Navaratna is a Sanskrit word. The word itself means "nine gems." The same word is used in Hindi, Burmese, Indonesian, and Nepalese. In Asia, regardless of theological or cultural differences, ALL recognize navaratna as a mystical combination of gems where each of the nine gems correspond with planetarey bodies or movements in our solar system, including the sun, and that the gems themselves have an influence in a person's lifetime. Navatrana is important in Vedic Astrology or Hindu Astrology (also called Jyotisa in Sanskrit) and is based on sidereal time. The word "sidereal" comes from the Latin "sidereus" and first came into usage in the early to mid-seventeenth century (thanks to Galileo). Sidereal means pertaining to the stars or constellations. The Latin word sidereus means constellation. Sidereal time is not measured by the sun, but by fixed stars or constellations. Jyotish astrologers make their predictions based on sidereal time.
Galileo Galilei, the father of physics (and science, in many ways), wrote the Sidereus Nuncius in 1610. Sidereus Nuncius was written in Latin and essentially means "starry messenger." Galileo's treatise was a collection of his observations of the stars through the use of a telescope.
Navaratna is the connection between the macrocosm of the universe, and the microcosm of human existence. By wearing the nine gem-representations, a person is always connected to the universe. The ruby gemstone (corundum family) is always the center of any navatrana and represents the sun. This may make sense within the framework of western astrology, which places the Leo constellation in July--when the sun is strongest--and correlates the ruby as the birthstone for the month of July. A flawless pearl represents the moon--tying in the sea with the moon as the moon controls the ocean tides. Red coral typically represents the red planet, Mars. Emerald (beryl family) represents Mercury; yellow sapphire (corundum) represents Jupiter; a diamond represents Venus; blue sapphire (corundum) represents Saturn; hessonite (a cinammon colored stone from the garnet family found in Sri Lanka) is for "rahu" the ascending node of the moon; and cymophane or cat's eye (from the chrysoberyl family), also found in Sri Lanka) is for "ketu," the descending node of the moon.
To make a navaratna talisman, you should use clean, top-quality and totally natural gems; the belief is if you use good stones, yo will be protected from all kinds of evils, including disease. However, using stones that are colluded or faux are though to have the opposite effect. The stones would set in a circular pattern surrounding the ruby. Beginning from the twelve o'clock position, and moving clockwise, you would start with a diamond, then pearl, then red coral, hessonite, blue sapphire, cat's eye, yellow sapphire, and finally emerald. Interestingly, all the gemstones used are considered "precious gemstones," except for the cat's eye and hessonite, considered "semi-precious," and the pear and red coral--both of which are part of the organic gemstone family. Emerald, sapphire, ruby and diamond are the only gemstones on earth considered "precious." Pearl and coral are the only organic gemstones that come from the ocean. Cat's eye contains traces of beryllium, one of the rarest elements in the universe. Beryllium is a key element in the beryl family--so though the emerald is considered a precious gem and cat's eye is not, both contain the element beryllium, which has no none applications to either animal or plant life (when all other elements do).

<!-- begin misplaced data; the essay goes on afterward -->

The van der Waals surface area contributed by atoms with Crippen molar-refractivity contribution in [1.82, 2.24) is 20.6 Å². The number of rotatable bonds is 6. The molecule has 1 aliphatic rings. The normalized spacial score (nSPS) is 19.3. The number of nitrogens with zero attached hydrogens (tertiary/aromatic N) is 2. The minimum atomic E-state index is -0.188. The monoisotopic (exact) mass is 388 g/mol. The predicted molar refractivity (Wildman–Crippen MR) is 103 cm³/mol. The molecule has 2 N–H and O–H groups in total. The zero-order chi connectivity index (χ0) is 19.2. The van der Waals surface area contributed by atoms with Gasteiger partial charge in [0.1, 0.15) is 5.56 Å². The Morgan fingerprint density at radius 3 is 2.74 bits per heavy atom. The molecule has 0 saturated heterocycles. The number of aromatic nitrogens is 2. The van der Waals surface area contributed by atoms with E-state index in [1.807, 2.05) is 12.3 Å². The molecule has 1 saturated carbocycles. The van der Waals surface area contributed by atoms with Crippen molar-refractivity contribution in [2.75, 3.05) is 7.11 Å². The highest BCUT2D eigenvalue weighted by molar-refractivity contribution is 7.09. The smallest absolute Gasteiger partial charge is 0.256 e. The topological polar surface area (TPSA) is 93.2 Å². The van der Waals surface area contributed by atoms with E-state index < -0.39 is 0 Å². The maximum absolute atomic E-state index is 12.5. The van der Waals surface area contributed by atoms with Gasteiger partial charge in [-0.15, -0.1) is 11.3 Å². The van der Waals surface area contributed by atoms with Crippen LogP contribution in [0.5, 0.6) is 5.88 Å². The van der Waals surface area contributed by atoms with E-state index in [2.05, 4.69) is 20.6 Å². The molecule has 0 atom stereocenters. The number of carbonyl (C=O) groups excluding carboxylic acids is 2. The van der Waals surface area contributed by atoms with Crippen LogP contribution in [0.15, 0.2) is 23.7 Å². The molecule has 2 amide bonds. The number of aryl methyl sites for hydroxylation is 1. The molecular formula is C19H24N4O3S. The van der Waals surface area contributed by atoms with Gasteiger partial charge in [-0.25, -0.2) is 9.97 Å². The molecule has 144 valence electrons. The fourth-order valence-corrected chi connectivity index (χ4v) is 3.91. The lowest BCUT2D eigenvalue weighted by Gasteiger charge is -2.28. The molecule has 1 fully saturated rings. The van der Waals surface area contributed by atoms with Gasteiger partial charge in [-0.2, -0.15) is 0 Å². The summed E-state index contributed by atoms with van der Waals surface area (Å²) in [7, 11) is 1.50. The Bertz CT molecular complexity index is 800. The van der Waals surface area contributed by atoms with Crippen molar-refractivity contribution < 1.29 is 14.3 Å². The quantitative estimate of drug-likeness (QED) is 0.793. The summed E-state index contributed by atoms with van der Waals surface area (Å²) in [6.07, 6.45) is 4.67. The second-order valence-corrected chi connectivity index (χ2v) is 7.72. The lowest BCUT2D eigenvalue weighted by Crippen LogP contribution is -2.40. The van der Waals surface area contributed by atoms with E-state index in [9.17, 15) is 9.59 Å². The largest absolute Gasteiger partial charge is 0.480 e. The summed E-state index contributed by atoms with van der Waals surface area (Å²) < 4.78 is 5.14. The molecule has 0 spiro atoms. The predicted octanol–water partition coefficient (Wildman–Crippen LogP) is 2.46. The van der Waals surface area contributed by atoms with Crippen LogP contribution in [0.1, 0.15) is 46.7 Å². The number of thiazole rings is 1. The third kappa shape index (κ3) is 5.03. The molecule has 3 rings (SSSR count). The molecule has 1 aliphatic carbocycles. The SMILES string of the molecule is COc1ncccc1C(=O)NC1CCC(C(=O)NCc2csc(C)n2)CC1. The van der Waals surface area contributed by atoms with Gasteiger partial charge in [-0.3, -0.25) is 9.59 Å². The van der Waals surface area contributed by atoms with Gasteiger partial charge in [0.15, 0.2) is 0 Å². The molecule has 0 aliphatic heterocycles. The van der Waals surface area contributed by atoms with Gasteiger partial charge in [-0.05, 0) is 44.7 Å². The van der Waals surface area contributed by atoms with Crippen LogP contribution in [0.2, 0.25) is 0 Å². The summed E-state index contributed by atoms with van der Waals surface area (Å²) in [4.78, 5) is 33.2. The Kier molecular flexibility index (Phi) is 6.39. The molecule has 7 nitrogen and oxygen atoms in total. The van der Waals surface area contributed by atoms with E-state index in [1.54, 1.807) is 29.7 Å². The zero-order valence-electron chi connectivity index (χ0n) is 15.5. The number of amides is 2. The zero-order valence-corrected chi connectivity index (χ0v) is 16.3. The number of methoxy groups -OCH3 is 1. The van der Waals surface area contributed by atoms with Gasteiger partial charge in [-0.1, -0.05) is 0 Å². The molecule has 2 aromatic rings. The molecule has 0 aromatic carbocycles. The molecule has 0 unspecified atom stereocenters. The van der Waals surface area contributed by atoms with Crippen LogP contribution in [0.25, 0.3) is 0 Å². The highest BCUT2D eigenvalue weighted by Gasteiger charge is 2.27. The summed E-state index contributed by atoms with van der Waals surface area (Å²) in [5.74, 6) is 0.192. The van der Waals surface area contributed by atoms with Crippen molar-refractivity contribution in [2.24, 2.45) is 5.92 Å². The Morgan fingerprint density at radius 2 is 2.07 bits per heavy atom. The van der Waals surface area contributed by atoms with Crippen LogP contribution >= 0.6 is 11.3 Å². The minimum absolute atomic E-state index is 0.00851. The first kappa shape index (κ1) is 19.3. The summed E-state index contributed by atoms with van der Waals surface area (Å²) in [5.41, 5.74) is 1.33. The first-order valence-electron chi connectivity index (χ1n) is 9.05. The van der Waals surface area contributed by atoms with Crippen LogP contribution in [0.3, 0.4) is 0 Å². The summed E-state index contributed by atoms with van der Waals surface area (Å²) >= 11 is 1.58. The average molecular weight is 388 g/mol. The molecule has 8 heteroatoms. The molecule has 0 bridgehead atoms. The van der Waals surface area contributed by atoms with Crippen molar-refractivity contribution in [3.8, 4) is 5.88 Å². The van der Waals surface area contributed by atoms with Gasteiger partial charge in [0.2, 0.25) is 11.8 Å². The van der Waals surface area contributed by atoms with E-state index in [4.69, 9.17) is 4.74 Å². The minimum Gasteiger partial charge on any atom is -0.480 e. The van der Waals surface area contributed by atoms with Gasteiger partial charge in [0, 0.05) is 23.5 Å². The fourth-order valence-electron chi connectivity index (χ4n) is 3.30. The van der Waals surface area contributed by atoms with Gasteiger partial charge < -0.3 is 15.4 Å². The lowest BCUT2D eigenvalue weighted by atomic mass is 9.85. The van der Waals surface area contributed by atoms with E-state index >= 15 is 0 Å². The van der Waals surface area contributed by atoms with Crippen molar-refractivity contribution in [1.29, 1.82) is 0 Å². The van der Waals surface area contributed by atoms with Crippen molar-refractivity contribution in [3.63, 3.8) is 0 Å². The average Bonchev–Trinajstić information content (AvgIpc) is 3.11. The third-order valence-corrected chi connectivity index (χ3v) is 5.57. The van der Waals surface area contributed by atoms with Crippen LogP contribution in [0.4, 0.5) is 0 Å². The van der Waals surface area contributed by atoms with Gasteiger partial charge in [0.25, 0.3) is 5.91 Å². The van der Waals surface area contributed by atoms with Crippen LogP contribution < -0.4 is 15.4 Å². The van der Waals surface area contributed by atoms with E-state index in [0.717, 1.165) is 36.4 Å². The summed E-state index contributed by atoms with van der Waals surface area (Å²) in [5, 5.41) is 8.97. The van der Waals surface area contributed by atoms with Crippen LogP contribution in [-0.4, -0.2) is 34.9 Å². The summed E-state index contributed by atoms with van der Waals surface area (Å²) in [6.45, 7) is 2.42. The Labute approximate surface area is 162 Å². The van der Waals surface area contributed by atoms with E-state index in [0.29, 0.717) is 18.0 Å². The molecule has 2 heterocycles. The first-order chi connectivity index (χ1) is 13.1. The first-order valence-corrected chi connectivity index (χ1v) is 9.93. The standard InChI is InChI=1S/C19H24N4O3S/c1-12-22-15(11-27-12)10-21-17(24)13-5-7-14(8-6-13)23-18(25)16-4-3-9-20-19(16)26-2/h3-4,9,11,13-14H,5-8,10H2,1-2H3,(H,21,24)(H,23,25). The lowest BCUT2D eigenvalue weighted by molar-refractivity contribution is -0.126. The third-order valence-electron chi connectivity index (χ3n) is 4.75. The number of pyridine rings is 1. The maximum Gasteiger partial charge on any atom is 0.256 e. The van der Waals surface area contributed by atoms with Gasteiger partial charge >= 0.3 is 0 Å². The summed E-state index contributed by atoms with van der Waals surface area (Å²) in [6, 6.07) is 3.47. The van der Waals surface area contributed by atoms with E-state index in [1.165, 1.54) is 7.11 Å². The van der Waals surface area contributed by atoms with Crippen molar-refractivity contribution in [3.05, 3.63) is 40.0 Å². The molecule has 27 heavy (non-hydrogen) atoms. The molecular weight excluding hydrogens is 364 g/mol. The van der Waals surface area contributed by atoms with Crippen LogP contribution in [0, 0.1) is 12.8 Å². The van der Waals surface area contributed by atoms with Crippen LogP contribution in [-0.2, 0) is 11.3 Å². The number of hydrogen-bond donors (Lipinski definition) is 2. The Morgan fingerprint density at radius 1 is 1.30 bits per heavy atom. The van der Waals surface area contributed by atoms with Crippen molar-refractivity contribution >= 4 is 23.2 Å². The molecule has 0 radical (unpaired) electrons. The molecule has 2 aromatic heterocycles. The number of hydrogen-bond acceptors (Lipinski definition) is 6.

Queen Sirikit of Thailand (1932-present) has a navaratna necklace created by Richard Shaw Brown (1947-present), an American expatriot who was originally part of The Misunderstood, a psychedelic rock band. Brown now lives and works in Bangkok, where he is a gemologist and jewelry designer known for his navaratna talisman jewelry. In 1993, Brown presented Queen Sirikit with "The Queen Sirikit Navaratna," a necklace featuring the nine sacred stones, set in gold.
So what does all this mean??? Not much if you have no interest in planetary patterns or the shared cultural history of the Asian continent. But as you can see, the navaratna is connected to the western world in a myriad of ways as well. And what's perhaps even more interesting is the human history evident in the navaratna concept. Literally spanning at least ten-thousand years and an entire continent, a belief in the mystical importance of the cosmos still persists. And it's not just in a belief about the mysticism of the planets, it's about taking earth-related representations of those planets as a method of physical connection. It always boils down to connections, doesn't it?
Humans flail around, lost in ourselves, lost in our limited perceptions, feeling our way in the brightest darkness ever known to our planet. All we really want is to feel connected. Bottomline. So you have to ask yourself why there are SO many humans who attempt to isolate themselves and others? My job isn't to provide all the answers--it's just to report the truth, a point from which YOU can reach for the stars yourself.
Have a WONDERFUL new week, dearest readers! Until next time...namaste.